Feeling blue could be why you forgot to buy those Valentine’s Day flowers

The first real-world tests have found people who are feeling down were less likely to remember everyday tasks.

14 February 2022

If you are in the doghouse for forgetting to buy that special someone something this Valentine’s Day, it’s not your fault, psychologists have discovered – it might be because you are still feeling those pandemic blues.

Feeling low or sad can make people less likely to remember everyday tasks like posting a letter or returning a call, academics from the University of Aberdeen found.

Francesco Pupillo, who worked on the study, said: “We have known for some time that negative mood can impact our thinking and memory, but this is another piece of the puzzle that shows the potential of positive mood for helping us remember and complete our tasks.

“And, yes, perhaps if you have forgotten a special day, or Valentine’s Day, you can maybe get away with it by blaming the pandemic blues.”

Valentine’s Day 2017
Feeling low or sad can make people less likely to remember everyday tasks (Victoria Jones/PA)

In the study, published in the Applied Cognitive Psychology journal, university researchers asked volunteers to report their mood, from positive to negative, at different times of the day while simultaneously having to remember to send messages.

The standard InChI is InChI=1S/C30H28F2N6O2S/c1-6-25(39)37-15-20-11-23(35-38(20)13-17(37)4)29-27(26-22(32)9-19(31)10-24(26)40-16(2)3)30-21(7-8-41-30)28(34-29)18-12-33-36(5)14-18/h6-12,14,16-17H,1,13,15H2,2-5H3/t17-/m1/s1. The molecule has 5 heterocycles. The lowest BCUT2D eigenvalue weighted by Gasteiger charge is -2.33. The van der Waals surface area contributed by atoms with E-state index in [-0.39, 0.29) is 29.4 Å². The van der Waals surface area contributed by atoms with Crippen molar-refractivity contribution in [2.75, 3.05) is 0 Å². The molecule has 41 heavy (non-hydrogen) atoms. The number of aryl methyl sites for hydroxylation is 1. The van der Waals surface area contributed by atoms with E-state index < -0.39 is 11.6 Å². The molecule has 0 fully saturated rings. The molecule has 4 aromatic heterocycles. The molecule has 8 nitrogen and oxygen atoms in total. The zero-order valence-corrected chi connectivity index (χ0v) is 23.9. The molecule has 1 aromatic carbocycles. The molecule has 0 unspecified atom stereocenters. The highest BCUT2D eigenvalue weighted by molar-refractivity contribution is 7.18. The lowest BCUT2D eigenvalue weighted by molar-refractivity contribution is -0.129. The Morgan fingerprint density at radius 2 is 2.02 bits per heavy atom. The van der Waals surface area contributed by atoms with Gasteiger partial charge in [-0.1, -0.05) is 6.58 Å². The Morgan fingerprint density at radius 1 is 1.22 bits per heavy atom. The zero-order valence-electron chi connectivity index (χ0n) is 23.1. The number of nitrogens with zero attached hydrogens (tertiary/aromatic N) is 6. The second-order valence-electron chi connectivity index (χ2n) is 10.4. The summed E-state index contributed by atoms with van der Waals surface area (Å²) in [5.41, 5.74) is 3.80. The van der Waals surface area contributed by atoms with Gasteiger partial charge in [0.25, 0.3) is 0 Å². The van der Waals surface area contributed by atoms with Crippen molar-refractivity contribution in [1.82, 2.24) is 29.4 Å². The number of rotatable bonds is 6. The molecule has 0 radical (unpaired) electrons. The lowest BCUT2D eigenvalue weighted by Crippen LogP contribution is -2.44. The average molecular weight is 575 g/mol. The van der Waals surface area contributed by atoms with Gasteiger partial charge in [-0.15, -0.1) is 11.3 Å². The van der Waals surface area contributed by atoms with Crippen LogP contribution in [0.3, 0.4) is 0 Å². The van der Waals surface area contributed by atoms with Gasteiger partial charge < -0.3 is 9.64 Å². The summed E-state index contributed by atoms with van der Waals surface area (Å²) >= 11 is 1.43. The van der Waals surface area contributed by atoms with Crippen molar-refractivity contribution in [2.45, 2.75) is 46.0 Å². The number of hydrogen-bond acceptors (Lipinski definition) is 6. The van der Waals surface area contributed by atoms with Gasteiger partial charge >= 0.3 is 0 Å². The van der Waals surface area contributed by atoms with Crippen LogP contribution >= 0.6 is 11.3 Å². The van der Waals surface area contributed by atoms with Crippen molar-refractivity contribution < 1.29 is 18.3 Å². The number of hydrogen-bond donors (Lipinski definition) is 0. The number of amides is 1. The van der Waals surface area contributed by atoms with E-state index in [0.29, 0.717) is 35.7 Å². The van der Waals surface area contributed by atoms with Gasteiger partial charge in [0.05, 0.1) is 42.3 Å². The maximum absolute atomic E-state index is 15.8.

As participants’ mood changed from more negative to more positive, the more likely they were to remember the task.

Katharina Schnitzspahn, who co-led the study at the university’s School of Psychology, said the results “suggest a clear relationship between our emotional states and our cognitive performance and highlight the need to reduce stress and negative feelings in order to help us remember and perform our planned intentions”.

Dr Schnitzspahn said the findings mean people leaving work in a happy mood on Valentine’s Day “should make it easier for us to remember buying those flowers on the way home”.

“Remembering intentions such as reserving a table in our partner’s favourite restaurant for Valentine’s Day or which flowers they might like can be valuable to maintain compassionate relationships,” she said.

“However, although useful for anniversaries and Valentine’s gifts, this type of intentional memory can also play a crucial role in our daily lives such as in remembering to take medication or book a doctor’s appointment.

“It is therefore important to understand how changes in mood can impact this function.”

The university said while there has been evidence to suggest mood can affect how well people remember to carry out tasks, this was the first study to look at this in the real world.

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